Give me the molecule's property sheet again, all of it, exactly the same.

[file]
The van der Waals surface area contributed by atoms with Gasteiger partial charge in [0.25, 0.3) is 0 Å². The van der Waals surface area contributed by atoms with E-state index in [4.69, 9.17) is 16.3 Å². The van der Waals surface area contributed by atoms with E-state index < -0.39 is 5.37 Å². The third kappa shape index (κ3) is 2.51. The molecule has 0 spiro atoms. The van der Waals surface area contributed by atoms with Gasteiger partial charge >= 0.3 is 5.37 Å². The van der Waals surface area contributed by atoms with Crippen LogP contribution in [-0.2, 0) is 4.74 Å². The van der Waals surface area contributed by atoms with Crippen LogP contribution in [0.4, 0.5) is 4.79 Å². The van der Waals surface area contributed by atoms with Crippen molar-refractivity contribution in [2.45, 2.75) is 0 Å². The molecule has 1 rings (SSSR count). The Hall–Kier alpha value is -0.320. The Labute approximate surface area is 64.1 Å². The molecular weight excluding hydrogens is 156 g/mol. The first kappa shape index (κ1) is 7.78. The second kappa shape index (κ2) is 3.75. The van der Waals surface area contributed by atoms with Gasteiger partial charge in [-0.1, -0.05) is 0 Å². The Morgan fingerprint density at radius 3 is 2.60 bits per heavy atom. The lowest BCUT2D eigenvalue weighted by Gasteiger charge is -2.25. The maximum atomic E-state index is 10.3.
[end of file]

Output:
The van der Waals surface area contributed by atoms with Gasteiger partial charge in [0.25, 0.3) is 0 Å². The van der Waals surface area contributed by atoms with E-state index in [4.69, 9.17) is 16.3 Å². The van der Waals surface area contributed by atoms with E-state index < -0.39 is 5.37 Å². The third kappa shape index (κ3) is 2.51. The molecule has 0 spiro atoms. The van der Waals surface area contributed by atoms with Gasteiger partial charge >= 0.3 is 5.37 Å². The van der Waals surface area contributed by atoms with Crippen LogP contribution in [-0.2, 0) is 4.74 Å². The van der Waals surface area contributed by atoms with Crippen LogP contribution in [0.4, 0.5) is 4.79 Å². The van der Waals surface area contributed by atoms with Crippen molar-refractivity contribution in [2.45, 2.75) is 0 Å². The molecule has 1 rings (SSSR count). The Hall–Kier alpha value is -0.320. The Labute approximate surface area is 64.1 Å². The molecular weight excluding hydrogens is 156 g/mol. The first kappa shape index (κ1) is 7.78. The second kappa shape index (κ2) is 3.75. The van der Waals surface area contributed by atoms with Gasteiger partial charge in [-0.1, -0.05) is 0 Å². The Morgan fingerprint density at radius 3 is 2.60 bits per heavy atom. The lowest BCUT2D eigenvalue weighted by Gasteiger charge is -2.25. The maximum atomic E-state index is 10.3.